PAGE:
Since we live in the era of the Mac and the iPhone, we tend to overlook the earliest, non-Mac era of Apple history—a time when lumbering digital beasts roamed the earth. As a result, many misconceptions about Apple’s earliest products continue to spread throughout the Internet unchecked. It’s time to rectify that with an authoritative field guide to these early creatures.
At the height of Apple Computer’s classical age, these binary dinosaurs came with names like Apple I, II, and III—Roman-numeraled computer systems with lineages almost as ancient as the numerals themselves.
Thanks to recent fossil discoveries in the Masonite-Gypsum Shale Deposit (also known as my garage), we can now paint a fairly complete scientific portrait of these early Apple-bred creatures, including information on their habitats, diets, and behavior.
Although every one of the following species is now extinct, it’s worth taking a moment to reflect on how far today’s Apple species have evolved from their earliest forms.
Trivia: This short-lived specimen, the earliest known ancestor of all Apple dinosaurs, only appeared briefly in the fossil record. Its primitive form often lacked the protective shell that scientists believe later developed to defend its internal parts from torrential Mountain Dew spills. Lacking such a protective enclosure, the semi-aquatic Apple I often floated in a primordial soup of hobbyist goodwill that nourished the machine through osmosis.
This founding model of the Apple II species, with its streamlined body, seems well adapted to freshwater aquatic environments, and yet its rubber feet made it firmly at home on a household desktop. Digital food was scarce during its amphibious reign, so the Apple II relied on manual data entry through its keyboard or preformatted nutriment streamed through its cassette interface.
Life was apparently difficult for this early member of the Apple family, as numerous specimens have been found filled with card-like parasitic organisms.
Apple II Plus
Preferred Habitat: small businesses, living room corners
Diet: amortization tables
Trivia: In the fossil record, Apple II Plus specimens often appear next to a symbiotic organism known as the Disk II. Based on studies of the Disk II’s anatomy, this smaller organism apparently fed the II Plus a steady diet of diskette-based data in exchange for protection from predators.
When partnered with the Disk II, the Apple II Plus could more easily digest VisiCalc spreadsheets, which aided its adaptation to businesslike environments.
Preferred Habitat: Apple warehouses
Diet: Pascal, desert vertebrates
Trivia: Little is known about the rare and massive Apple III, but scientists speculate that it could operate in extreme heat environments without ill effect due to its unique metal heat sink base. This ingenious adaptation to hot environments may have been responsible for its extinction as the climate cooled in the mid-1980s.
Alternate theories suggest that extensive interbreeding with the Apple IIe, which likely shared a common ancestor with the III, may have led to the Apple III’s complete disappearance from the fossil record.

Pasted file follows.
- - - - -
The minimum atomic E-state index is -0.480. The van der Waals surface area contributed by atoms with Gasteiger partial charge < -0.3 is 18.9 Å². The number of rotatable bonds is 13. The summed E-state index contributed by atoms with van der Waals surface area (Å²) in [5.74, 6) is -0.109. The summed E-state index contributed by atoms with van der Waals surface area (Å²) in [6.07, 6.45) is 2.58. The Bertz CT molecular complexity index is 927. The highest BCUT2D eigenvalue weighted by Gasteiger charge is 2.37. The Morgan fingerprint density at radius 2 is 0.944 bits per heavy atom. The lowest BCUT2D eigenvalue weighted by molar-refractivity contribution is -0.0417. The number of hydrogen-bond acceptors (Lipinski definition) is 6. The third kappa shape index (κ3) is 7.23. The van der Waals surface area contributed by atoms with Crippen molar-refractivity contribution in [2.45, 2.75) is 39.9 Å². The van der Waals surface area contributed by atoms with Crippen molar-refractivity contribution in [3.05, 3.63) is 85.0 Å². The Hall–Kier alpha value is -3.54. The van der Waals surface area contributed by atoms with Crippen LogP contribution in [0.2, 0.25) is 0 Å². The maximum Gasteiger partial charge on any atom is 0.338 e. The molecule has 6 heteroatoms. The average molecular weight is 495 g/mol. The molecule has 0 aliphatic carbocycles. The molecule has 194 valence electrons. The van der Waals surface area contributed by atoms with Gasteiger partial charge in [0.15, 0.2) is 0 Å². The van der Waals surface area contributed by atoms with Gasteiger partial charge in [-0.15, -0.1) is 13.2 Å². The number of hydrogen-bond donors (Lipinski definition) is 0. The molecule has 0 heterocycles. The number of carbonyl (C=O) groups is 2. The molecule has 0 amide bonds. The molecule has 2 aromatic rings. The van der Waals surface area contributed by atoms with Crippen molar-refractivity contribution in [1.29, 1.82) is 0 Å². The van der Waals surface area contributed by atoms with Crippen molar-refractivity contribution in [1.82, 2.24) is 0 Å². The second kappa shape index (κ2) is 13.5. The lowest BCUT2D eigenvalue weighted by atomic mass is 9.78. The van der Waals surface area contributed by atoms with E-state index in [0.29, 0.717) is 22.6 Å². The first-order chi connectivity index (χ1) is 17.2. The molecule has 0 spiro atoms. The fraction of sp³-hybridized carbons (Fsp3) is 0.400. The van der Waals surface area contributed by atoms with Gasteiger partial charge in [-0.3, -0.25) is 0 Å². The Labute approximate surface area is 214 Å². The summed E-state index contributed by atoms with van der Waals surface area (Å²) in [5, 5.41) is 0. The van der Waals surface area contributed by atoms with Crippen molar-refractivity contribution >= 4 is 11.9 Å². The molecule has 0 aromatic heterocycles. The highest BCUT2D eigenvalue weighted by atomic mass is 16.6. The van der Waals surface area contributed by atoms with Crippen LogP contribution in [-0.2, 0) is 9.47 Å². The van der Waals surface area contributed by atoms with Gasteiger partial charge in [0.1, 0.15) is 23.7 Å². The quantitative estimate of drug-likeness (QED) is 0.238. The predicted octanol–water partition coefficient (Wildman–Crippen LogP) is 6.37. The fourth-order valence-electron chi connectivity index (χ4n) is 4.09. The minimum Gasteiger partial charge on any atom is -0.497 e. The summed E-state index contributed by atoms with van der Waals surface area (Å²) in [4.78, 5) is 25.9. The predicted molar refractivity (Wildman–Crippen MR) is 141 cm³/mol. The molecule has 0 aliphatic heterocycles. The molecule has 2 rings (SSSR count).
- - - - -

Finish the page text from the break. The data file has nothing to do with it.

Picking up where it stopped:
Preferred Habitat: classrooms, computer labs
Diet: educational software, chocolate milk
The Apple IIe lived during a time of great upheaval in the digital climate. With its relatively light weight and low motherboard complexity, the IIe found a welcome ecological niche in educational environments, often as the plaything of juvenile Homo sapiens.
Later forms of this svelte but hardy beast, which commonly lived along the Oregon Trail, survived the mass 8-bit extinction of 1984 that killed over 90 percent of the 8-bit digital dinosaurs. Those advanced forms include the IIe Enhanced (1985) and the IIe Platinum (1987), both of which emerged after the dawn of the Macintosh.
Preferred Habitat: dumpsters, corporate basements
Trivia: Our understanding of the Apple III+ is limited, and is mostly based a handful of lower chassis segments discovered in a Michigan corporate sewer in 1997. Based on extensive reconstructions, most scientists believe that the III+ was covered with a colorful coat of feathers that allowed primitive powered flight from office windows. However, its heavy frame would have prevented a gentle landing, thus explaining the many fractured and incomplete pieces of this machine found in the fossil record.
Preferred Habitat: Apple’s Lisa division
Diet: graphical office environment suites, general remorse
Paleontologists first discovered fossils of the Lisa, the largest of all early Apple dinosaurs, encased in concrete at a landfill in Logan, Utah. That initially led many scientists to believe that the Lisa dwelled in subterranean habitats.
However, the recent discovery of a previously unknown tail-like appendage, which contains a freely rotating ball, has convinced experts that the Lisa may be a direct ancestor of the first Macintosh species.
Accordingly, the Lisa is often known as the “extremely fat Mac” due to its size and lumbering form. Its ample weight and girth likely arose as an adaptation to large quantities of free-flowing oxygen/capital in the atmosphere before the Dawning of the Great Responsibility that struck Apple headquarters in mid-1985.
After that time, much smaller Apple computers like the Macintosh and the Apple IIc appeared on the scene and completely changed the computing landscape, although how they developed, exactly, is still a mystery.
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